- Responding to first, second, or third drafts of assigned essays
- Assisting students with required revisions of graded or returned essays
- The mentors, however, are NOT there to proofread, edit, or evaluate your drafts. They don’t do the work for you; they help you with ideas on how you can improve.
The Writing Center is open during regular Main Library hours for student use beginning September 11. The PACS 1 Writing Mentor staffing schedule will be posted and information sent out to all faculty early in the semester. For additional information, contact Interim Director Eileen Camfield by phone at 942-2970 or email at email@example.com. You can also call the Writing Center at 817-1497.
Reading carefully and critically lays the foundation for college-level writing. PACS 1 has a number of days in its schedule specifically devoted to helping students understand the requirements and practices of college-level writing. Some of that time will be devoted to learning principles and practices and some will be spent working with other students in peer review.
Once again, the main rubric categories will be an important part of the framework:
- Focus: The development of a purposeful claim in a clear thesis
- Support: The use of reasoning and gathering of evidence to strengthen the thesis
- Coherence: The arrangement of the parts of an argument / paper to enhance the flow of reasoning from one part to the next and make a coherent whole
- Correctness: The crafting of sentences and paragraphs correctly so as to express the writer’s ideas
- Style: The selection of words and refinement of sentence structures to create a sense of the writer’s attitudes in the development of “voice.”
Writing Workshop 1: The big picture and the need for academic integrity.
- Academic writing starts with careful and critical reading—”inhabiting” a text to find out what its author says.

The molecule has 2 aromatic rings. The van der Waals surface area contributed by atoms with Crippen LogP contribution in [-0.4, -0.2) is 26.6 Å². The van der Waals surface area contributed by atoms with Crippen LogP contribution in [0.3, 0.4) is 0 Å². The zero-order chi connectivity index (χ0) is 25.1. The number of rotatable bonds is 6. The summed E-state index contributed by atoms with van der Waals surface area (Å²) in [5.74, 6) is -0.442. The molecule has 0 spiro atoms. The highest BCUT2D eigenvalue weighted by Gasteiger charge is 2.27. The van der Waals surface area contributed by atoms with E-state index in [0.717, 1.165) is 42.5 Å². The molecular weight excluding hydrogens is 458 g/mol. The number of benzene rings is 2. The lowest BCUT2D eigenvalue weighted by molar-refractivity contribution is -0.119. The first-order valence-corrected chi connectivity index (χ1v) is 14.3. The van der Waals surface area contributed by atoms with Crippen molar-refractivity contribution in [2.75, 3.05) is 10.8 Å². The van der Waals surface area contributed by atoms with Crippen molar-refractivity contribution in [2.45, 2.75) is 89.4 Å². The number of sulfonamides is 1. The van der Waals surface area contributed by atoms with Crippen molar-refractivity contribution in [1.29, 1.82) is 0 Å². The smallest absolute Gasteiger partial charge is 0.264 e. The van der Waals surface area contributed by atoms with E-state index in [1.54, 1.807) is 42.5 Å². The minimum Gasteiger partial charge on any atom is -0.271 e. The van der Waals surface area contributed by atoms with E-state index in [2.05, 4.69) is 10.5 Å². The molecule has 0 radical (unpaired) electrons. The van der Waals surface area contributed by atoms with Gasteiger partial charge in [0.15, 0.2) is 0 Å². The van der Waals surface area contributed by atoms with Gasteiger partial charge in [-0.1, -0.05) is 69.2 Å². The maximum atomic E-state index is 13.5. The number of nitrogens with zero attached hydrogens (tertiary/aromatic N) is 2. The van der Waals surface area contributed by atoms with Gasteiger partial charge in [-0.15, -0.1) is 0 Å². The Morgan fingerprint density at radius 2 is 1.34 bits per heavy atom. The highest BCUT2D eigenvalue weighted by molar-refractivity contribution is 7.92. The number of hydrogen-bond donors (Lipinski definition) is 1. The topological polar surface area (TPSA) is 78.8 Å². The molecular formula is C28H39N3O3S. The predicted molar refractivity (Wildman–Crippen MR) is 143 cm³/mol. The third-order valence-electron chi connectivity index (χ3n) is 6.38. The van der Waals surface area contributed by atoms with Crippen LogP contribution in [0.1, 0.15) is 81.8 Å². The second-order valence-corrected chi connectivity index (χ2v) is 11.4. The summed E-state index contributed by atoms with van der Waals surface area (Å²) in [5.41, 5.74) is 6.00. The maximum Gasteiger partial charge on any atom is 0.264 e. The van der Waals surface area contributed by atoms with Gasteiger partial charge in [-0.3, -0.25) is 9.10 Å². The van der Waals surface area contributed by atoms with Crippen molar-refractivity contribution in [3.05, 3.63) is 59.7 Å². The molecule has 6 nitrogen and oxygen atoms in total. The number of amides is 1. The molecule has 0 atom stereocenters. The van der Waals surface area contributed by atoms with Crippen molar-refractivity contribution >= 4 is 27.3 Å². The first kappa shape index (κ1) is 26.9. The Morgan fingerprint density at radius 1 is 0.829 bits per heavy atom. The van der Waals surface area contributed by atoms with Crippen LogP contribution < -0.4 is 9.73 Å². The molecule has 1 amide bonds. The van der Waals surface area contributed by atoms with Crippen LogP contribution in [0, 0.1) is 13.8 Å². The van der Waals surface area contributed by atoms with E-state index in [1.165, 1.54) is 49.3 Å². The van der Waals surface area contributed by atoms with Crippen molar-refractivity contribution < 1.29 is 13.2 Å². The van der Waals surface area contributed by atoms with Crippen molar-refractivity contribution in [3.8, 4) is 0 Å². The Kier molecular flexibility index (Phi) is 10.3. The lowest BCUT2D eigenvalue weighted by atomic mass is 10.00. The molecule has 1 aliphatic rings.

- It responds to ideas from texts by “critiquing” them—testing their reasoning and evidence.
- Both inhabiting and critiquing are necessary; neither one is enough to constitute good academic writing by itself.
- Academic integrity means knowing the requirements and forms of academic work.
Writing Workshop 2: A clear main idea (thesis) and reasoning and evidence to support it.
- Developing a good thesis begins with discovering what it is you want to say.
- Developing a thesis means clarifying the relationship among main points.
- Support is the development of main points with reasoning and evidence.
Writing Workshop 3: A good structure moves from point to point, and clear sentences and paragraphs express ideas and shape attitudes.
- Coherence: orderly paragraph structure to guide the reader.
- Correctness is absolutely essential! Tripping up the reader with mistakes creates an irritated audience!
Writing Workshop 4: All good writing is re-writing, and nothing engages the reader more than a strong sense of voice in an essay.
- Revision: Rewriting means taking a fresh look, not just patching and filling. Is there a better way to make your point?
- Editing: Using words and sentences effectively.
- Style: Word choice matters! Developing your own “voice” gives the reader a sense of your commitment to your ideas. That makes for strong engagement.